The Baptist Union has had many homes since its inception in 1955 and is now Baptist National Resource Centre relocated to the Carey Baptist College site in Penrose, Auckland.

history

The Baptist Churches of New Zealand Logo

The Baptist logo symbolises many different aspects of the Baptist Churches of New Zealand.

  • The three elements are representative of the Trinity.
  • The 3 colours are inspired by paua shells and represent the sky, sea and land (the great NZ outdoors).
  • The colours and shape are also symbolic of wa-ter and baptism.
  • The circular shape of the logo is representative of the globe and the great commandment.
  • The shape and “movement” of the logo is representative of both a coming together as a family and a sending out, into the community.

history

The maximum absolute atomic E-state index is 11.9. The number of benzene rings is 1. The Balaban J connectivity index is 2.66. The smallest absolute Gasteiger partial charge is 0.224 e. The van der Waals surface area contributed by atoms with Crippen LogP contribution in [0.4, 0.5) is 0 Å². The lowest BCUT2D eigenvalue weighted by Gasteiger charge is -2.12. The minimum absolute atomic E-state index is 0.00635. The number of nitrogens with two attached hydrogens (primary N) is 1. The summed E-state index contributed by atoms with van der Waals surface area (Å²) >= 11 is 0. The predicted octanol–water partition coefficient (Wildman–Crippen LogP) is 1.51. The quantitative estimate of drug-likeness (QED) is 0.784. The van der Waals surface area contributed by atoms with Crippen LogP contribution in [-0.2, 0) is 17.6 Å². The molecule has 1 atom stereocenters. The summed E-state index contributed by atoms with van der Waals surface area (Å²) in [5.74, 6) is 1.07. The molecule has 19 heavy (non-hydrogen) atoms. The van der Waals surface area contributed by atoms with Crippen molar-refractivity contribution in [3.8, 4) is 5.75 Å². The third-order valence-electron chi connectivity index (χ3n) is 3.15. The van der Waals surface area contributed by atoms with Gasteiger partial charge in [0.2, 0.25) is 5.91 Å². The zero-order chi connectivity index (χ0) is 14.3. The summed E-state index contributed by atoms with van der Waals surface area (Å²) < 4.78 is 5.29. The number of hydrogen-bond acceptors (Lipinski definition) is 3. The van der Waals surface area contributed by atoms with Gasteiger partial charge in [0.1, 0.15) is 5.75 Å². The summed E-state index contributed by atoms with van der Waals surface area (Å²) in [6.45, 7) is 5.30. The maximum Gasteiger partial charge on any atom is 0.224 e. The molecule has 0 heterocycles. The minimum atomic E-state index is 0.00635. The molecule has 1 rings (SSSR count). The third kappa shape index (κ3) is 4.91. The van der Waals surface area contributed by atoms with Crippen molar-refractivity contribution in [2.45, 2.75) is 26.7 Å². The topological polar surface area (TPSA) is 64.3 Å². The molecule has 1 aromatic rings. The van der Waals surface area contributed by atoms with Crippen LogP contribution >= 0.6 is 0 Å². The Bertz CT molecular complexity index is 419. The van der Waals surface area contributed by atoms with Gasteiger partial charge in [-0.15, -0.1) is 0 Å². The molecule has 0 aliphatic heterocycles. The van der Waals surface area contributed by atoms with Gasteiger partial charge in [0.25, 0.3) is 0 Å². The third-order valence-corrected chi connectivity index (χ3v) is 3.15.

Annual Assembly and Assembly Council

The annual gathering of representatives from member churches is known as Baptist Assembly, aka ‘Hui’. This group elects three governance bodies:

  • Assembly Council – Life and work of Union itself
  • Baptist College Board – Carey Baptist College
  • Mission Council – Tranzsend

Assembly also appoints the three senior staff members who manage each of the above entities:

  • National Leader
  • Carey Baptist College Principal
  • NZBMS Director

history

Assembly Council functions as the Assembly between the annual national meetings and meets quarterly. There are 8 elected represent-atives on Assembly Council.

Their responsibilities are to determine strategic plans and policies for the National Leader’s role as well as administering the requirements of the Baptist Union Incorporation Act.